A 2014 study presented in the Journal of Medical Science and Clinical Research has observed – “countries with higher physician population ratios generally have lengthier life expectancies and for countries with lower physician population ratios the inverse is true.” The study concludes “Physician to population ratios have a significant bearing on life expectancy. This articulates and endorses the view that increasing the number of undergraduate and postgraduate seats available would be beneficial in the long run”
While this is an in general accepted view, is that really the answer? While there is no question that what the researchers found is significant and is the generally accepted view, is that really the answer to the life expectancy (LE) problems this world is facing?
Is healthcare quality of this world truly dependent on the physician density (PD)? Will increasing the number of hospital beds suddenly help increase our population’s life expectancy? Is the GDP / per capita income the main criteria for life expectancy today? Does that mean that countries with low GDP will constantly be facing low life expectancy?
I collected some data from LeDuc Media website on World Life Expectancy to further shed some light on this matter.
Japan whose life expectancy is ranked number 1 (83.7 years) is ranked 60th in physician density (23 doctors per 10,000), whereas Qatar ranked number 1 in physician density (79.4 physicians per 10,000) has a life expectancy ranking of 34 (79.4 years). Probably an outlier, Turkmenistan ranked number 9 in physician density (41.8 physicians per 10,000) is ranked 153 in life expectancy (63.6 years).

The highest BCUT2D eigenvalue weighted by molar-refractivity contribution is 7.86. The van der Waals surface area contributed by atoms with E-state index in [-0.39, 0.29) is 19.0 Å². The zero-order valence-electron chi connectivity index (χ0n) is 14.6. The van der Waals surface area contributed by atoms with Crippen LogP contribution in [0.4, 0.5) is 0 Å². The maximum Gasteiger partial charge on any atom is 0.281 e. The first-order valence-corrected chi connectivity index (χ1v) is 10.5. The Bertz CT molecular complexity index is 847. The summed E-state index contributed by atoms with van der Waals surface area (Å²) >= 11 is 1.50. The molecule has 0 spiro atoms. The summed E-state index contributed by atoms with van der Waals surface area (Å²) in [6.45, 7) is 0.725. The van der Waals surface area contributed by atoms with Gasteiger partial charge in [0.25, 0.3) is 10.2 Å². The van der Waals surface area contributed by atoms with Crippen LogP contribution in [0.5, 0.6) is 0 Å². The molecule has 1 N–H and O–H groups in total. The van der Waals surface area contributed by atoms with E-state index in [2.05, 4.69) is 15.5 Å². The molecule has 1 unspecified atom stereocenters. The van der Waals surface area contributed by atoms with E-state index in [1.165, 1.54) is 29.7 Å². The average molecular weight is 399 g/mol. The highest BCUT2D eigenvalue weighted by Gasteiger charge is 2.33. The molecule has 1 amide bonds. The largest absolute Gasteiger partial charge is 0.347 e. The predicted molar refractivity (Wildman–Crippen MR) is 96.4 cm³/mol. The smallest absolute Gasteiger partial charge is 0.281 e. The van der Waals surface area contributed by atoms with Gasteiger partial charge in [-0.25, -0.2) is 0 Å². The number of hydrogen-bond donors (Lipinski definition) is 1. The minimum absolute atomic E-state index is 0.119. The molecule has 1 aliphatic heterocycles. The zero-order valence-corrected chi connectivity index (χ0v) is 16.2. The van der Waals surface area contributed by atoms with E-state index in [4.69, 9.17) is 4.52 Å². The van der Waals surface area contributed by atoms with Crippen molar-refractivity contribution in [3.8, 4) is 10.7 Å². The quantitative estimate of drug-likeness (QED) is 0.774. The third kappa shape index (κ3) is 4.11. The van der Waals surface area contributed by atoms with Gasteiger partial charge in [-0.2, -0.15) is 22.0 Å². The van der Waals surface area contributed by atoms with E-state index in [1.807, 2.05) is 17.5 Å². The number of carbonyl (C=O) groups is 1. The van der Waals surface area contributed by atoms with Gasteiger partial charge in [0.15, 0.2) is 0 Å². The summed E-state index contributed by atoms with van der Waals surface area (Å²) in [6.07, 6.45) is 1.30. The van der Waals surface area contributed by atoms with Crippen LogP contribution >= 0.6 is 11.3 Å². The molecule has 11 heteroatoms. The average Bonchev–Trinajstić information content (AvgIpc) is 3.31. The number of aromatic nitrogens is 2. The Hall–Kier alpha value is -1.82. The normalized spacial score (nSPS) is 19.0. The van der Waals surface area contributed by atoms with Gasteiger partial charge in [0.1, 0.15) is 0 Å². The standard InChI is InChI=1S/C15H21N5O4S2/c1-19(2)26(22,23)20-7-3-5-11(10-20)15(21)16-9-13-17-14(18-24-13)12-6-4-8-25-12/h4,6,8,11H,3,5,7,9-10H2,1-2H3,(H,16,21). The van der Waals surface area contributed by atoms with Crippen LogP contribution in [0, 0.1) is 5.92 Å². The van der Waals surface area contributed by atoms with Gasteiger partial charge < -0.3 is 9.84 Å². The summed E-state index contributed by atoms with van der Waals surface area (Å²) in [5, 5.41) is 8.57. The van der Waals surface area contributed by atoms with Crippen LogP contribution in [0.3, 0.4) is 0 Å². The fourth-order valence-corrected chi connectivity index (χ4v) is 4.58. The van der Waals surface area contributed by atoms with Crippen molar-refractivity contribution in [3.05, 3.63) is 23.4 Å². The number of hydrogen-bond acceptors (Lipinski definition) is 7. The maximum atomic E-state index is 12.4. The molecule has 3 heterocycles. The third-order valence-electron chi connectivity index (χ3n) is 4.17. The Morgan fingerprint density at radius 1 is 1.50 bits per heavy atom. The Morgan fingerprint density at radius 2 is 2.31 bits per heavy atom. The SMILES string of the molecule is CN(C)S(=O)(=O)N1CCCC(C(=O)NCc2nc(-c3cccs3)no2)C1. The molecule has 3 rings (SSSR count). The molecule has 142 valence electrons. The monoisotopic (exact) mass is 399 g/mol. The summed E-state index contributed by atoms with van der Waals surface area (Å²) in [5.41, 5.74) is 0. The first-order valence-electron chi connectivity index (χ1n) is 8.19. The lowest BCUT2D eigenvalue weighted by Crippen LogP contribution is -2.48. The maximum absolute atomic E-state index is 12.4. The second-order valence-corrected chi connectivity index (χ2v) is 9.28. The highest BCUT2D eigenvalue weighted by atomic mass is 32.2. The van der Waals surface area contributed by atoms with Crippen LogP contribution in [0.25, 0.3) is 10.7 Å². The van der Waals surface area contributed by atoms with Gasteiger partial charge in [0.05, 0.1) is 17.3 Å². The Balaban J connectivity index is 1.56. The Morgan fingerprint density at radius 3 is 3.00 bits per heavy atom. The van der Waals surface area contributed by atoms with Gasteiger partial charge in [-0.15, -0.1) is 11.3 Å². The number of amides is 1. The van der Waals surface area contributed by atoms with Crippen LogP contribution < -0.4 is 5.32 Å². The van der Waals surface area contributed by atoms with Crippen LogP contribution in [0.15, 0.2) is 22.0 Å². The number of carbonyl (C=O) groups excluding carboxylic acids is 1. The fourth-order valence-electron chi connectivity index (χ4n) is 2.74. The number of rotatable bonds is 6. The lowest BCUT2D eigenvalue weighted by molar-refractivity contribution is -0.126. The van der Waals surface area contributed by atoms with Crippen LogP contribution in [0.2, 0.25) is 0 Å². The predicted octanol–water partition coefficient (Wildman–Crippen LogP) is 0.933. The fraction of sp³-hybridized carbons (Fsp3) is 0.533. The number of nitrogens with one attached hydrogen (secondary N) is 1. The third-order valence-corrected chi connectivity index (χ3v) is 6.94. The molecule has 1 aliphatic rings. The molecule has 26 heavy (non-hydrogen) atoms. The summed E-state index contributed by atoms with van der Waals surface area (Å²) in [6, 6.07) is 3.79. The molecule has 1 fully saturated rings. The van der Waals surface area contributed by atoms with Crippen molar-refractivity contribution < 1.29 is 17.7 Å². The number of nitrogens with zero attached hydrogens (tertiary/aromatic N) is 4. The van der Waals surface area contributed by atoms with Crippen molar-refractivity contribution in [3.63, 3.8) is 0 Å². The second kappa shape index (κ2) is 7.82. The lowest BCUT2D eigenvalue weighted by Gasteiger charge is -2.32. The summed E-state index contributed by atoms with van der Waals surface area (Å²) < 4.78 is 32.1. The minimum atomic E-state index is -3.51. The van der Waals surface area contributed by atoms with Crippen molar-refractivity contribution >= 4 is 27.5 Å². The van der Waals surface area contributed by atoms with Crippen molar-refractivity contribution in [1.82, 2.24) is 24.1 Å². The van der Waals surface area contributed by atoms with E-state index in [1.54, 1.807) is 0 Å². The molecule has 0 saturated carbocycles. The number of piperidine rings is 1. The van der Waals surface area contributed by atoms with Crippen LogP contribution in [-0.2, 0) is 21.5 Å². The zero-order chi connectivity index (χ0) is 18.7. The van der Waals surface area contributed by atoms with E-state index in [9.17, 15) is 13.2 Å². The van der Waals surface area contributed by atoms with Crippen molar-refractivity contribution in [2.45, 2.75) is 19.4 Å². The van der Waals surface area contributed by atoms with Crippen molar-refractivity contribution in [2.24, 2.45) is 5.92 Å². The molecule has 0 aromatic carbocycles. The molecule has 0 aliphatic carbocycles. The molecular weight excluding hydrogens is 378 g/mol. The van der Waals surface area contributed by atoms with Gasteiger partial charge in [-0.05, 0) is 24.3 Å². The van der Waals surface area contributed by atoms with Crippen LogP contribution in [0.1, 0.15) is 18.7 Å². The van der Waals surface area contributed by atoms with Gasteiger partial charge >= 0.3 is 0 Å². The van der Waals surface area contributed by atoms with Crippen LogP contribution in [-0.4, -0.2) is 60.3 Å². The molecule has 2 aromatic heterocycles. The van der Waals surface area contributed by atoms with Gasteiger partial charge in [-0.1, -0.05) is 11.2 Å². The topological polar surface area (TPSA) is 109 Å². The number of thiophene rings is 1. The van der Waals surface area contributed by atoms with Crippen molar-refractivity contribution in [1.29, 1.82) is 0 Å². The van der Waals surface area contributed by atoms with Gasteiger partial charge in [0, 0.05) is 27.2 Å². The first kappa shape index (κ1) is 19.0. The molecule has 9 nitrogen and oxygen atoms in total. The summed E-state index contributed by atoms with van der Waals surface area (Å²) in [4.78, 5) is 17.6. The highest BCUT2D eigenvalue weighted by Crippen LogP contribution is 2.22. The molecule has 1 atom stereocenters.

These numbers indeed invoke questions and doubts on how the global life expectancy issues can really be solved.
The GDP of a country probably has a good correlation with respect to life expectancy, but even there, further analysis will raise eyebrows. I will shed some light in that area in one of my future blogs. But for now how can we really increase life expectancy other than throwing money at the problem? Is there a better or a more efficient way?
The answer lies in the fact that today more than 70% of hospitalizations and premature deaths are happening due to non-communicable chronic diseases (NCDs). It’s a global epidemic! It is possible to eradicate NCDs diseases, but in most cases we have to get to NCDs before it gets to us. Once contracted, in most cases, it cannot be reversed. In countries which means you can stave off premature deaths through medicines and lifestyle changes, but that is not the option available to all.
However, today, nothing is stopping us in providing the health professionals the tools that they can use to effectively help individuals stave off NCDs. It also about empowering individuals with specific guidance and education.
The tools should not only calculate the individual’s future risks for NCDs, but they should also evaluate individual’s present data, past information and other factors like lifestyle, food habits, exercise habits, family medical history, mental health and stress, etc. and then provide intelligent decisions for the health professionals and the individuals to consume. So now the health professionals (physicians, nutritionists, etc.) can advise 10 additional subjects, more accurately in the same time it took to advise and empower one.
The life expectancy in the US is 78.8 years and the same in India is 66.4 years. Physician density for the US is 24.5 and the same for India is 7. To increase life expectancy, India does not need more hospital beds or more physicians – the need of the hour is chronic disease prediction / prevention and super-efficient physicians aided by data, precise analytics, and intelligent systems. The solution may sound very simplistic, but to me this is a no brainer!